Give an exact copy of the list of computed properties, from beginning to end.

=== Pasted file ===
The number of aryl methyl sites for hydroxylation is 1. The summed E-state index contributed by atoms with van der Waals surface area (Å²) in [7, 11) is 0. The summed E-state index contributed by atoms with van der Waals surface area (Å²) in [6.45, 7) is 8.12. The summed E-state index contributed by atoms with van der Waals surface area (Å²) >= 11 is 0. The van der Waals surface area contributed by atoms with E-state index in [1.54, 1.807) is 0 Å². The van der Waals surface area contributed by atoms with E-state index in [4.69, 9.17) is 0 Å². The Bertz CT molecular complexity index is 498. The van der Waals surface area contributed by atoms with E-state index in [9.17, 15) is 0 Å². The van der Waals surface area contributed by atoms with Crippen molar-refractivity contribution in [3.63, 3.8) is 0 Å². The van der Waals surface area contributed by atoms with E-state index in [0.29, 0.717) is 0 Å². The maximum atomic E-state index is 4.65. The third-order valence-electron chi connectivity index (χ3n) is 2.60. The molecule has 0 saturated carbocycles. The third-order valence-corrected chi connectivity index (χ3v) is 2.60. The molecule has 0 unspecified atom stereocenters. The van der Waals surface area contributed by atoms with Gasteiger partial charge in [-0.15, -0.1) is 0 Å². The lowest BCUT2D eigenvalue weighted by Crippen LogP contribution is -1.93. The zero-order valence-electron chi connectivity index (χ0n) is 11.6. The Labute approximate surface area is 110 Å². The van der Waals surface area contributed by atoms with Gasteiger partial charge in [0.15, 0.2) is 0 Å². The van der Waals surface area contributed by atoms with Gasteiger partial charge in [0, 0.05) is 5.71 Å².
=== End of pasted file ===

The number of aryl methyl sites for hydroxylation is 1. The summed E-state index contributed by atoms with van der Waals surface area (Å²) in [7, 11) is 0. The summed E-state index contributed by atoms with van der Waals surface area (Å²) in [6.45, 7) is 8.12. The summed E-state index contributed by atoms with van der Waals surface area (Å²) >= 11 is 0. The van der Waals surface area contributed by atoms with E-state index in [1.54, 1.807) is 0 Å². The van der Waals surface area contributed by atoms with E-state index in [4.69, 9.17) is 0 Å². The Bertz CT molecular complexity index is 498. The van der Waals surface area contributed by atoms with E-state index in [9.17, 15) is 0 Å². The van der Waals surface area contributed by atoms with Crippen molar-refractivity contribution in [3.63, 3.8) is 0 Å². The van der Waals surface area contributed by atoms with E-state index in [0.29, 0.717) is 0 Å². The maximum atomic E-state index is 4.65. The third-order valence-electron chi connectivity index (χ3n) is 2.60. The molecule has 0 saturated carbocycles. The third-order valence-corrected chi connectivity index (χ3v) is 2.60. The molecule has 0 unspecified atom stereocenters. The van der Waals surface area contributed by atoms with Gasteiger partial charge in [-0.15, -0.1) is 0 Å². The lowest BCUT2D eigenvalue weighted by Crippen LogP contribution is -1.93. The zero-order valence-electron chi connectivity index (χ0n) is 11.6. The Labute approximate surface area is 110 Å². The van der Waals surface area contributed by atoms with Gasteiger partial charge in [0.15, 0.2) is 0 Å². The van der Waals surface area contributed by atoms with Gasteiger partial charge in [0, 0.05) is 5.71 Å².